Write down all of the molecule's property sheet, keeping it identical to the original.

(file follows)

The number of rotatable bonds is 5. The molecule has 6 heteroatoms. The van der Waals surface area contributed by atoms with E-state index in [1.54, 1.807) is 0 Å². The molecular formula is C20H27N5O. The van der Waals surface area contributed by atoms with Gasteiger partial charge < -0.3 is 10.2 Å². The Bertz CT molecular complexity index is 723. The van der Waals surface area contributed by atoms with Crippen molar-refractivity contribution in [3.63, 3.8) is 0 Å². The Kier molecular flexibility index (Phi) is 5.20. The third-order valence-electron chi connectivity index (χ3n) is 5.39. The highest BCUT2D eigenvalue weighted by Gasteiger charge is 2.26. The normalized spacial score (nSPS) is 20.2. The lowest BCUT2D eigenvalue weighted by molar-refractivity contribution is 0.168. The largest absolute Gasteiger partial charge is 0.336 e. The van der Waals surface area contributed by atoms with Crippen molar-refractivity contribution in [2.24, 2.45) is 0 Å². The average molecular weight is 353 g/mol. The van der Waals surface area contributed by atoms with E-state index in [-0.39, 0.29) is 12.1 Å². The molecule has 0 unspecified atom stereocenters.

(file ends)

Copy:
The number of rotatable bonds is 5. The molecule has 6 heteroatoms. The van der Waals surface area contributed by atoms with E-state index in [1.54, 1.807) is 0 Å². The molecular formula is C20H27N5O. The van der Waals surface area contributed by atoms with Gasteiger partial charge < -0.3 is 10.2 Å². The Bertz CT molecular complexity index is 723. The van der Waals surface area contributed by atoms with Crippen molar-refractivity contribution in [3.63, 3.8) is 0 Å². The Kier molecular flexibility index (Phi) is 5.20. The third-order valence-electron chi connectivity index (χ3n) is 5.39. The highest BCUT2D eigenvalue weighted by Gasteiger charge is 2.26. The normalized spacial score (nSPS) is 20.2. The lowest BCUT2D eigenvalue weighted by molar-refractivity contribution is 0.168. The largest absolute Gasteiger partial charge is 0.336 e. The van der Waals surface area contributed by atoms with Crippen molar-refractivity contribution in [2.24, 2.45) is 0 Å². The average molecular weight is 353 g/mol. The van der Waals surface area contributed by atoms with E-state index in [-0.39, 0.29) is 12.1 Å². The molecule has 0 unspecified atom stereocenters.